I’m going to be a bit of killer jo here and admit that I didn’t really “get” Napoleon Dynamite and Nacho Libre, so it’s no surprise that the latest movie from the creative team leaves me cold. That sort of overly understated sense of humour feels a bit old at this stage, as if we’ve seen it once too often. There’s a sense that the movie somehow recognises this, and decided to augment those awkward silences with incredibly gross and juvenile humour.

Grabbing the stag by the horns...

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Non-Review Review: The Green Mile

I never really responded to The Shawshank Redemption. I’ll go into why exactly if I ever get around to writing a review of it, but perhaps the fact that I never really embraced the film as strongly as most film fans (or even just, y’know, people) is the reason that I am somewhat fonder of The Green Mile than most. The Green Mile is admittedly as guilty as Frank Darabont’s early Stephen King adaptation set in a prison when it comes to emotional manipulation of its audience (look at us humanise the prison guards by having the three of them tackle a mouse in a borderline comedic fashion!), but I find it a lot more honest about its inherent darkness than that tale of redemption in Shawshank.

No, it's not a halo, but it's pretty close...

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Non-Review Review: Iron Man 2

Legacy. It’s all about legacy. What we leave for our children and what we inherit from our parents. Sometimes it’s bitterness and hatred, sometimes it’s more than we think. Iron Man as a concept is inherently linked to the Cold War and American foreign policy, so it’s a fitting theme for the sequel to tackle. Fathers and sons dominate the film, as does the simple and haunting fact that the now is shaped by the then. Some of us get to change the world, some of us simply leave big smoking craters behind us. Even the bad guy, a Russian, consciously evokes conflicts fading from memory that shaped our modern world.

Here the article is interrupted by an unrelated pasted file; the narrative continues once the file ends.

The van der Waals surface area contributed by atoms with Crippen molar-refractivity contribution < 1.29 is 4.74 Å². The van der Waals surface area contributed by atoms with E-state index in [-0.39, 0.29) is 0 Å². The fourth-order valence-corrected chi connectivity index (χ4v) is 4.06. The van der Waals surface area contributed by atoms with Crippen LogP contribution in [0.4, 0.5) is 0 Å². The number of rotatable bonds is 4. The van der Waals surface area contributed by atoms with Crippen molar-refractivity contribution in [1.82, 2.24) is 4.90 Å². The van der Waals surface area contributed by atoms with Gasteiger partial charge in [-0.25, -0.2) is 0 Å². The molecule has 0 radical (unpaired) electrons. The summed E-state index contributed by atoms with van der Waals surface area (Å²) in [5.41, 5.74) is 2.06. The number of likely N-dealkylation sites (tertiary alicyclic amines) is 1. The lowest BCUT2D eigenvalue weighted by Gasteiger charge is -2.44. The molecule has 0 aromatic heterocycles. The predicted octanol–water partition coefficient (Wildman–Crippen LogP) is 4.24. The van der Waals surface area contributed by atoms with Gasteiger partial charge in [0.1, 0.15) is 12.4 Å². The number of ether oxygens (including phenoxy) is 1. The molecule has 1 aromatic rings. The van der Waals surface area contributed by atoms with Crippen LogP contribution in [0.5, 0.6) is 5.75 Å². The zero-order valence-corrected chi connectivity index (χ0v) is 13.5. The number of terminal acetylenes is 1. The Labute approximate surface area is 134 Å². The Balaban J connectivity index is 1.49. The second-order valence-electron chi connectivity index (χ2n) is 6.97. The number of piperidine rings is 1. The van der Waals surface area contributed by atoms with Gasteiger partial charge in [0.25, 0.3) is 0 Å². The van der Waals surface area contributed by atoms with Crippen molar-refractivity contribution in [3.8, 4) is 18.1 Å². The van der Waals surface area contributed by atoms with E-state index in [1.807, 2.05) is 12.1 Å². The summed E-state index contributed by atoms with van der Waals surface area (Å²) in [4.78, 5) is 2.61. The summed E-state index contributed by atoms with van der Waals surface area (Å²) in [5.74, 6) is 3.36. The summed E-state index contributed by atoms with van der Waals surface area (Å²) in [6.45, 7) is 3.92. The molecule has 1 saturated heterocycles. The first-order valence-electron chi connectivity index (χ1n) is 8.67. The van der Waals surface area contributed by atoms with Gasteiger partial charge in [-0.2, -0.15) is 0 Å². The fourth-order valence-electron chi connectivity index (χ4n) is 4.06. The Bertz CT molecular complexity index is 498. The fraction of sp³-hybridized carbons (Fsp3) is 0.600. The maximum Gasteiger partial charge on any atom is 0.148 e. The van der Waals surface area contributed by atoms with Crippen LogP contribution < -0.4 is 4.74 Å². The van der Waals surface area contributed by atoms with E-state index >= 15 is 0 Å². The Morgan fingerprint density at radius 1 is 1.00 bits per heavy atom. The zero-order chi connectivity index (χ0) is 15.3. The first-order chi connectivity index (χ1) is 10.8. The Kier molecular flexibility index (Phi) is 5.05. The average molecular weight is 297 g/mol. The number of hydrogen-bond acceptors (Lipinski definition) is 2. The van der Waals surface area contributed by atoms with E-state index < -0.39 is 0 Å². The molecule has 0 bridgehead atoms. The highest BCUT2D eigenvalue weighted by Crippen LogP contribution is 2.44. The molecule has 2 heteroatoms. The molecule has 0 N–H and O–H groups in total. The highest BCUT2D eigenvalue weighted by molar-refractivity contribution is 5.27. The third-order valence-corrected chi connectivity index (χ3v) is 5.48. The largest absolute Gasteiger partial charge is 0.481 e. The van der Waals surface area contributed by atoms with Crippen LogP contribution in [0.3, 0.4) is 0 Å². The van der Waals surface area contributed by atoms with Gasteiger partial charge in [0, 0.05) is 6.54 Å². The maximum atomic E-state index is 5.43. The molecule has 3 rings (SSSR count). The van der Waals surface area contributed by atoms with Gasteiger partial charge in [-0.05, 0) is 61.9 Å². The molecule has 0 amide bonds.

Sometimes you just need to slow down and take a break...

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Is Iron Man 2 a thematic successor to The Dark Knight?

As anyone who reads this blog is probably aware, we’re still eagerly awaiting news of any sort of announcement about Batman 3, the sequel to Christopher Nolan’s The Dark Knight that was rumoured to arrive this January. Be it that he was leaving or staying or what have you. Still, part of me wonders if there might be quite a significant amount of stuff in Iron Man 2 for those looking for a further exploration of the themes in the 2008 blockbuster. With recent discussions about the project and the first trailer, I can’t help but get the fantastic feeling that the second Iron Man movie may pick up and explore some of the wonderful threads which Nolan’s dark epic set up. That’s not to say that there isn’t reason to get excited for the film in it’s own right – Robert Downey Jnr! Sam Rockwell! Mickey Rourke! Jon Favreau! – but it’ll be interesting to see if the themes overlap or echo with the film’s 2008 summer rival as well.


Who says darker and edgier is the way forward?

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Non-Review Review: Moon